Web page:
You may remember from my post about TfL Tree that I wrote a library to create LED sequences. My idea was a bit more unpredictable so I didn’t bother using it in the end.

This program sends random colours from one side of the fireplace to the other. The Pi was able to fade out the lights gradually, making the light appear like it had a trail. But it’s easier to watch a video than it is for me to describe it.

With it being a first generation Raspberry Pi, its single-core processor wasn’t very fast and it seemed to struggle to animate the LEDs smoothly. Perhaps there might have been a way to make the maths more efficient, or a way to give the process higher priority, but I didn’t look into that.

Programming the Pi

There are a few ways in which you can set up your Pi to control LEDs. I’m going to share a way that worked for me.

With a terminal up, I created a directory called “led”:

mkdir ~/led
cd ~/led

I then created a new Python virtual environment. Having virtual environments adds a little complexity, but it keeps any dependencies you install apart from any other projects you have on your Pi.

python3 -m venv venv

That creates a folder called ‘venv’. Activate your virtual environment like so:

source venv/bin/activate

While this environment is activated, your default python version will be python3. Hooray!

Now install the library provided by Adafruit to control these LEDs:

pip install adafruit-circuitpython-neopixel

It’s now time to write the script. Using your text editor of choice, make a file called ‘led.py’. This is very similar to what I had running on the fireplace, but I encourage you to get creative and do something completely different!

Wiring up the LEDs is done in exactly the same way I did for TfL Tree (i.e. riskily, still without a separate power source):

tfl pins (no status)

We can now run the program, except this doesn’t work:

python led.py

The neopixel library needs to be run as sudo for some reason, but running ‘sudo python led.py’ will use the system python, not the one in your virtual environment. This will work though. Be sure to use backticks:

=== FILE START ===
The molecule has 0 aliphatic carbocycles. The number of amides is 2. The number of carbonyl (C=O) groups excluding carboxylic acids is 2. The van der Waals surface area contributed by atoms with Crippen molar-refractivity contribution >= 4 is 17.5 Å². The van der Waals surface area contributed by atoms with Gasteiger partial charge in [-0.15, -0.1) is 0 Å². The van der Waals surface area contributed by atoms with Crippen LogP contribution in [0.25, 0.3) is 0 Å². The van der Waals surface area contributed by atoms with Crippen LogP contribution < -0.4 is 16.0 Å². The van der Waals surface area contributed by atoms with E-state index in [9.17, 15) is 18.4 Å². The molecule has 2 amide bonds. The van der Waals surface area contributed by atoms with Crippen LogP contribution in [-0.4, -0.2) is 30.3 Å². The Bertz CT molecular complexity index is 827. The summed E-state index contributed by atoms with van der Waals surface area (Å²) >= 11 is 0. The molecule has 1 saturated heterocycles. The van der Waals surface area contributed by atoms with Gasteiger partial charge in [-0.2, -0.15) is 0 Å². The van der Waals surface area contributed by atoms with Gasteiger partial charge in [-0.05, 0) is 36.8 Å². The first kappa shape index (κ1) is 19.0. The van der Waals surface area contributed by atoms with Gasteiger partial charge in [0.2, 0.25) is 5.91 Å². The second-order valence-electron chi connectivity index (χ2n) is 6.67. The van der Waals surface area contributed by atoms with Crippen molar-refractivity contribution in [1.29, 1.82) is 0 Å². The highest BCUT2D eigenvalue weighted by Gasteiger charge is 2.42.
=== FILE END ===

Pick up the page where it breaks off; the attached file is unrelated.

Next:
sudo `which python` led.py

You’ve made it this far, that’s great! Enjoy this bonus video.

Extra slice: making a program run automatically on the Raspberry Pi

To start a program on a Raspberry Pi, you’d usually need to log in through SSH and type your command. You’d then need to keep that SSH session open otherwise the program will stop. Instead, if you want the program to start when the Pi turns on, without you needing to log in, you’ll need to create a systemd service.

Make a file like this in /etc/systemd/system/ and call it something like ‘led.service’. If you used a different working directory or script name, be sure to change those in this file.

/etc/systemd/system/led.service

[Unit]
Description=led

[Service]
Type=simple
PIDFile=/var/run/led.pid
WorkingDirectory=/home/pi/led
ExecStart=/home/pi/led/venv/bin/python led.py
User=root

[Install]
WantedBy=multi-user.target

That bit in ExecStart should be the returned value after you execute ‘which python’ from inside your virtual environment.

To enable this service so that it runs on startup, this is the last command you’ll need:

sudo systemctl enable led

So now, if you restart your Raspberry Pi, your program will start running! It takes a little while to start, but once it does, it’ll be magical.